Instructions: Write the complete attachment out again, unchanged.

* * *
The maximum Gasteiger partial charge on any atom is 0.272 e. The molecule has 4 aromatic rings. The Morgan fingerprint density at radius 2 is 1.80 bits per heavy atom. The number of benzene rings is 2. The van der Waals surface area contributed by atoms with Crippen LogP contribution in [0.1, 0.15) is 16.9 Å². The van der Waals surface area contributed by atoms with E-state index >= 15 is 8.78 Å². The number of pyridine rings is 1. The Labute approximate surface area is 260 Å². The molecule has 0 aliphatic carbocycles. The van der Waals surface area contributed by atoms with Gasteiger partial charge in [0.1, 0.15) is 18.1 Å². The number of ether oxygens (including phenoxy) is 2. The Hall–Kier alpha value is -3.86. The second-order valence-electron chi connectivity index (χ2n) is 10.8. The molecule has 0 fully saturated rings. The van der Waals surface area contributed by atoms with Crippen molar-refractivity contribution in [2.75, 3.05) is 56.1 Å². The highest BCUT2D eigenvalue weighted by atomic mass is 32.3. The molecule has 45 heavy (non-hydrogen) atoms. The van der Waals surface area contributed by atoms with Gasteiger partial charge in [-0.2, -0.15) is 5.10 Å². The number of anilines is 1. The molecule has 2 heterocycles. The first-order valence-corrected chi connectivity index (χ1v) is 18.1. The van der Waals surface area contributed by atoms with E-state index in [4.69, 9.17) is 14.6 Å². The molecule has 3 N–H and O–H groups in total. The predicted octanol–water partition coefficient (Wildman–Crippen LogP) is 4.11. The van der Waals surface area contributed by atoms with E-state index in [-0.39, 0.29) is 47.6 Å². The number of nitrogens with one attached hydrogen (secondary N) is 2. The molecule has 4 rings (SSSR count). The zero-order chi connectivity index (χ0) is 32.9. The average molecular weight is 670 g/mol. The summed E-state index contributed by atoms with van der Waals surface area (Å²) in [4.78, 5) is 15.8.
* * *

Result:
The maximum Gasteiger partial charge on any atom is 0.272 e. The molecule has 4 aromatic rings. The Morgan fingerprint density at radius 2 is 1.80 bits per heavy atom. The number of benzene rings is 2. The van der Waals surface area contributed by atoms with Crippen LogP contribution in [0.1, 0.15) is 16.9 Å². The van der Waals surface area contributed by atoms with E-state index >= 15 is 8.78 Å². The number of pyridine rings is 1. The Labute approximate surface area is 260 Å². The molecule has 0 aliphatic carbocycles. The van der Waals surface area contributed by atoms with Gasteiger partial charge in [0.1, 0.15) is 18.1 Å². The number of ether oxygens (including phenoxy) is 2. The Hall–Kier alpha value is -3.86. The second-order valence-electron chi connectivity index (χ2n) is 10.8. The molecule has 0 fully saturated rings. The van der Waals surface area contributed by atoms with Crippen molar-refractivity contribution in [2.75, 3.05) is 56.1 Å². The highest BCUT2D eigenvalue weighted by atomic mass is 32.3. The molecule has 45 heavy (non-hydrogen) atoms. The van der Waals surface area contributed by atoms with Gasteiger partial charge in [-0.2, -0.15) is 5.10 Å². The number of anilines is 1. The molecule has 2 heterocycles. The first-order valence-corrected chi connectivity index (χ1v) is 18.1. The van der Waals surface area contributed by atoms with E-state index in [4.69, 9.17) is 14.6 Å². The molecule has 3 N–H and O–H groups in total. The predicted octanol–water partition coefficient (Wildman–Crippen LogP) is 4.11. The van der Waals surface area contributed by atoms with E-state index in [-0.39, 0.29) is 47.6 Å². The number of nitrogens with one attached hydrogen (secondary N) is 2. The molecule has 4 rings (SSSR count). The zero-order chi connectivity index (χ0) is 32.9. The average molecular weight is 670 g/mol. The summed E-state index contributed by atoms with van der Waals surface area (Å²) in [4.78, 5) is 15.8.